If you have to use public Wi-Fi networks, you should use a VPN service. Doing so will encrypt your entire Internet use and prevent hackers from intercepting the data sent and received between your device and the websites you use.

Use Only Trusted Apps

Social networking services like Facebook and Twitter have various third-party apps that can be used with them in addition to their official mobile clients. While these apps can provide you with better functionality and enhance your experience when using social media, they also come with their share of security risks. Apps like third-party messengers and social media management tools require access to your account in order to work.

Because of the security risks associated with third-party apps, you should always do some research to see whether the app you want to use is legitimate. It is recommended that you only use highly reputable apps like TweetDeck and Hootsuite.

Check Your Security Settings

All social media sites have various security settings you can change. These settings let you control how much of your profile is shown to the public, as well as your friends.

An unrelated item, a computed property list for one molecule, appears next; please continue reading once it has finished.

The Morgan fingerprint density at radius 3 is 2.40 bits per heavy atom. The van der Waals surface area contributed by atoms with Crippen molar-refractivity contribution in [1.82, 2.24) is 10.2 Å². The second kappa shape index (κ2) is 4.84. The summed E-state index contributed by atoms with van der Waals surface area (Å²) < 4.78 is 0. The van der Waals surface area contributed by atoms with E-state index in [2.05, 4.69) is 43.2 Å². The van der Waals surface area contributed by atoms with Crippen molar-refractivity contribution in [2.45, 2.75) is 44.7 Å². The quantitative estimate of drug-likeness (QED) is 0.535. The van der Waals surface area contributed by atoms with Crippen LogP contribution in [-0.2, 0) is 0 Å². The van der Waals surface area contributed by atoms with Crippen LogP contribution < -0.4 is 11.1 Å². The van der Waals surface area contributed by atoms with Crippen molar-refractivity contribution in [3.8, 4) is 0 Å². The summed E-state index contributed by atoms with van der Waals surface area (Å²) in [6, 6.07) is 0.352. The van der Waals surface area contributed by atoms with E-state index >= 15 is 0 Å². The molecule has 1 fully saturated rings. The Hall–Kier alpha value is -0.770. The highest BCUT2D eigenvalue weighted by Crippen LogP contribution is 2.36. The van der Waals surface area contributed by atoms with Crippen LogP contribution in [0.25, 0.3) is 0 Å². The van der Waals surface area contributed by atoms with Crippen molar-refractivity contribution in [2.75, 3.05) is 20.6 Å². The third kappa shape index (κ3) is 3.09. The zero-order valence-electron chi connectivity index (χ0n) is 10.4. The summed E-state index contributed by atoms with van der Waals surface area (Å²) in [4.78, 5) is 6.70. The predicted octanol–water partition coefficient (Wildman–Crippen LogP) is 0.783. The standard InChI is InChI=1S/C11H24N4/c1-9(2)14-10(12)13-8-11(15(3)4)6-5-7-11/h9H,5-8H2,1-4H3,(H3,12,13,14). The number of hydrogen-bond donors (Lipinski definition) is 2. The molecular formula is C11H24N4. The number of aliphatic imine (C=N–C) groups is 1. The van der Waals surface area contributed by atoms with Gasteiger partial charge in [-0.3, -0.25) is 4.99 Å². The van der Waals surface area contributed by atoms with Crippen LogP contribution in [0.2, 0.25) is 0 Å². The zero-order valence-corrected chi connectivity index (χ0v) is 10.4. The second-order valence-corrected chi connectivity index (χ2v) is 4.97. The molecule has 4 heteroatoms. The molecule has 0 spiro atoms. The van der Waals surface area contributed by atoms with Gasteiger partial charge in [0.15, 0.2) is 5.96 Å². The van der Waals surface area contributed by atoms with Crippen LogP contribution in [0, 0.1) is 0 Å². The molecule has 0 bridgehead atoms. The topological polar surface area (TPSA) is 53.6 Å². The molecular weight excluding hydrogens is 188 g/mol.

Many mobile apps request access to your social media accounts. The reasons for this are usually legitimate, such as a communications app getting your contact list to make it easier to stay in touch with others. However, some rogue apps could use social integration features to steal the contents of private messages or use your account to send spam messages.

To prevent this from happening, it’s always a good idea to review the social permissions of apps you use on your mobile device. You can revoke access to apps that you don’t fully trust.

Recognize Phishing Sites

Phishing is a common way for cybercriminals to break into social media accounts. It consists of sending an email or text message that looks like it came from a social media site, encouraging you to click on a link to sign in to your account. However, the link goes to a spoof site designed to steal your login credentials.

Due to the prevalence of phishing, you should never sign in to a social media site by following a link in a message you didn’t expect. Type the URL of the site in your browser or use its official mobile app to access the service instead. Also, make sure your employees know how to recognize phishing email.

Final Thoughts

Hacking of social media accounts is getting increasingly prevalent. In order to keep your business social accounts safe you need to protect your devices with strong security software. Using strong passwords, being careful with links in emails and avoiding public Wi-Fi will help minimize the chances of a security breach. Additionally, keep track of your security settings and only allow trusted apps to access your account.

Author Bio: Lisa Michaels is a freelance writer, editor and a striving content marketing consultant from Portland. Being self-employed, she does her best to stay on top of the current trends in the business world. Feel free to connect with her on Twitter @LisaBMichaels.